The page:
Sumiyoshi-taisha (住吉大社), also known as Sumiyoshi Grand Shrine, is a Shinto shrine in Osaka Prefecture, Japan. It is the main shrine of all the Sumiyoshi shrines in Japan. However, the oldest shrine that enshrines the Sumiyoshi sanjin (three gods), the three Sumiyoshi kami (god), is the Sumiyoshi shrine in Hakata, Fukuoka Prefecture.
The arrival of Buddhism in the 6th century brought along strong architectural influences from the mainland. Kasuga Shrine and Usa Shrine are among two early shrine construction prototypes (原型、模型) which already show more distinct (明確な) foreign elements.
There are about 1,000 Kasuga-taisha in Japan. The main one is in Nara Prefecture.
Usa Jingū is in Ōita Prefecture. (the early 8th century)
Towards (～へ向かって) the Edo Period (1603-1868), shrines became increasingly ornate (華麗な) as exemplified (例示する) by the most spectacular (華々しい、壮観な) of them all, Nikko Toshogu Shrine, which was built in the 17th century.
Over the centuries, many shrine buildings were lost to fire or other disasters. Thus, even though many shrines may have been founded more than a millennium ago (1000年前), the oldest extant (現存の)shrine buildings are about a thousand years old, while the majority of them are just a few centuries old. Furthermore, several major shrines used to follow a unique custom of periodic (定期の) rebuilding for symbolic (象徴的な) purification (浄化、精製).
Today, the Ise Shrines still follow this custom every twenty years, while some other major shrines undergo (経験する) periodic renovations instead.
Itsukushima Shrine is a Shinto Shrine on the island of Itsukushima (popularly known as Miyajima), best known for its “floating” torii gate. It is in the city of Hiroshima Prefecture and one of Japan’s most popular tourist attractions. The shrine complex is listed as a UNESCO World Heritage Site.
Temples came along with the import of Buddhism from China around the 6th century. At first, temples resembled those in China closely in features (特徴), such as having wide courtyards (中庭) and symmetrical (対象形の) layouts. Some of the oldest surviving temple buildings exhibiting these features can be found in Nara Prefecture, in particular at Hōryū-ji (the world’s oldest wooden structure).
Tōdai-ji (the world’s largest wooden structure), Yakushi-ji and Kofuku-ji, Asukadera, located about 25 kilometers south of Nara city, is considered the oldest Buddhist institution (施設) in Japan.
As time passed, temples were increasingly designed to suit local tastes. Newly introduced sects from the mainland contributed to new temple architecture styles. Temples began to exhibit less symmetrical features, and many started to incorporate (合体させる、組み入れる) gardens in their compounds (合成物).
Temples were also founded in more remote (遠い、人里離れた) places and in the mountains, which had more varied (多様な) layouts owing (起因して) to complex topographies (地形). Like shrines, temples buildings were also lost over time, and the ones that exist across the country today are mostly a few centuries old.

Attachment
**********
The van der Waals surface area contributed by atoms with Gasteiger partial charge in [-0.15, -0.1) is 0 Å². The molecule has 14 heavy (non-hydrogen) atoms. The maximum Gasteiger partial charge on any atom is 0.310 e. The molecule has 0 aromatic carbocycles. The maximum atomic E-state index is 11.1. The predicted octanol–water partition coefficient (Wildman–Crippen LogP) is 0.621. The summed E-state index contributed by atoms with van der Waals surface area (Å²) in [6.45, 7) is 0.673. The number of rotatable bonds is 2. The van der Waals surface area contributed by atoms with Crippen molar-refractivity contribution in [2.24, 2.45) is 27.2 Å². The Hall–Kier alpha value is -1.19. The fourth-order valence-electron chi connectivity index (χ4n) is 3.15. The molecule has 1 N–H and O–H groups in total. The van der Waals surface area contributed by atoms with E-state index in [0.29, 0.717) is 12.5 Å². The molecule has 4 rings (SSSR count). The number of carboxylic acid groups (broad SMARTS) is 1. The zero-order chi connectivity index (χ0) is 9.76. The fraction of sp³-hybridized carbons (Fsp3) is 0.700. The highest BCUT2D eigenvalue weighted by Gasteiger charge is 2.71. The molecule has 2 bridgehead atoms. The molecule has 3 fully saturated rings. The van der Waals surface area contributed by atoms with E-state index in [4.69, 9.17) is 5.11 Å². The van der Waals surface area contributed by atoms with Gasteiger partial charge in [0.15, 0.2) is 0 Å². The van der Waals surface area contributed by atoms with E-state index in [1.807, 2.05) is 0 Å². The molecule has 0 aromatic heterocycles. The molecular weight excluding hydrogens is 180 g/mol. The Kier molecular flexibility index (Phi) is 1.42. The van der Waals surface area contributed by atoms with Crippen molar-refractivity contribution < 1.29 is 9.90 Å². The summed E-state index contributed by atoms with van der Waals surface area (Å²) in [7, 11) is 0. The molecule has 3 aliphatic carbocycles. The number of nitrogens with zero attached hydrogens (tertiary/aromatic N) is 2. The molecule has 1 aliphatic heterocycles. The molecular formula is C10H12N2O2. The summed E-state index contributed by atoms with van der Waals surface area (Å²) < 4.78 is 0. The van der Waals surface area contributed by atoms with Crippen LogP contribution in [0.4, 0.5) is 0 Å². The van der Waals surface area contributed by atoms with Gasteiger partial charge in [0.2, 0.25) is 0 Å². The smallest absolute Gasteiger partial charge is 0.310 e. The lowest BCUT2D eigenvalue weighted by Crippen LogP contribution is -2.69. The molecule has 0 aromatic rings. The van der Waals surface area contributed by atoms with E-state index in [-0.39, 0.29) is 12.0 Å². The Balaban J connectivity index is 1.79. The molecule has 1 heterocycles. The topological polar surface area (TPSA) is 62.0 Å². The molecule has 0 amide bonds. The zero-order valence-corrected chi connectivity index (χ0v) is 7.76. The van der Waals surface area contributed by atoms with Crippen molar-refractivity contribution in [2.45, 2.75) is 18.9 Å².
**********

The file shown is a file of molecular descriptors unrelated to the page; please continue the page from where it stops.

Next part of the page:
Sanju sangendo, also known as Renge-ouin, is a temple in Kyoto that’s known for its 1001 human-sized statues of the Goddess Kannon. A temple from the 12th century that’s 120 meters long. The longest wooden structure in Japan.
Kinkaku-ji is a small temple that’s a rare example of a gilded (金メッキされた) structure in Japan. Its audacious (大胆な) golden exterior somehow (どうにか、どういうわけか、何とかして) works with the aesthetics (美学) of its garden and it’s considered one of the most photogenic spots in Japan.
Kinkaku-ji, officially named Rokuon-ji, is a Zen Buddhist temple in Kyoto, Japan. It is one of the most popular buildings in Japan, attracting a large number of visitors annually.
Kiyomizu-dera (清水寺) is an independent Buddhist temple in Kyoto. The temple is part of the Historic Monuments of Ancient Kyoto UNESCO World Heritage site.
Sensō-ji is an ancient Buddhist temple located in Asakusa, Tokyo. It is Tokyo’s oldest temple, and one of its most significant. Adjacent to the temple is a five-story pagoda, Shinto shrine, the Asakusa Shrine, as well as many shops with traditional goods in the Nakamise-dōri.
Imperial palaces are the seat of the Emperor. In the past, a new palace was built with the relocation of the capital every time a new emperor ascended (登る、上がる) to the throne (王座). In 710, the first permanent capital was set up in Nara, and thus (だから、従って) the first permanent palace, the Heijo Palace was built. The palace’s former site is open to tourists today and exhibits a few rebuilt structures.
The imperial capital was later moved to Kyoto where it remained for over a thousand years until 1868. Along with the Kyoto Imperial Palace, several imperial villas still exist, exhibiting a grand (壮大な、華やかな、雄大な) and dignified (威厳のある、高貴な), yet not overly (過度に、非常に) ostentatious (仰々しい) style.
The Kyoto Palace, Sento Imperial Palace (仙洞御所), Katsura Villa (桂離宮) and Shugakuin Villa (修学院離宮) are open to the public today. Furthermore, some temples such as Kyoto’s Ninna-ji (仁和寺) and Daikaku-ji (大覚寺) utilize (利用する) former palace buildings.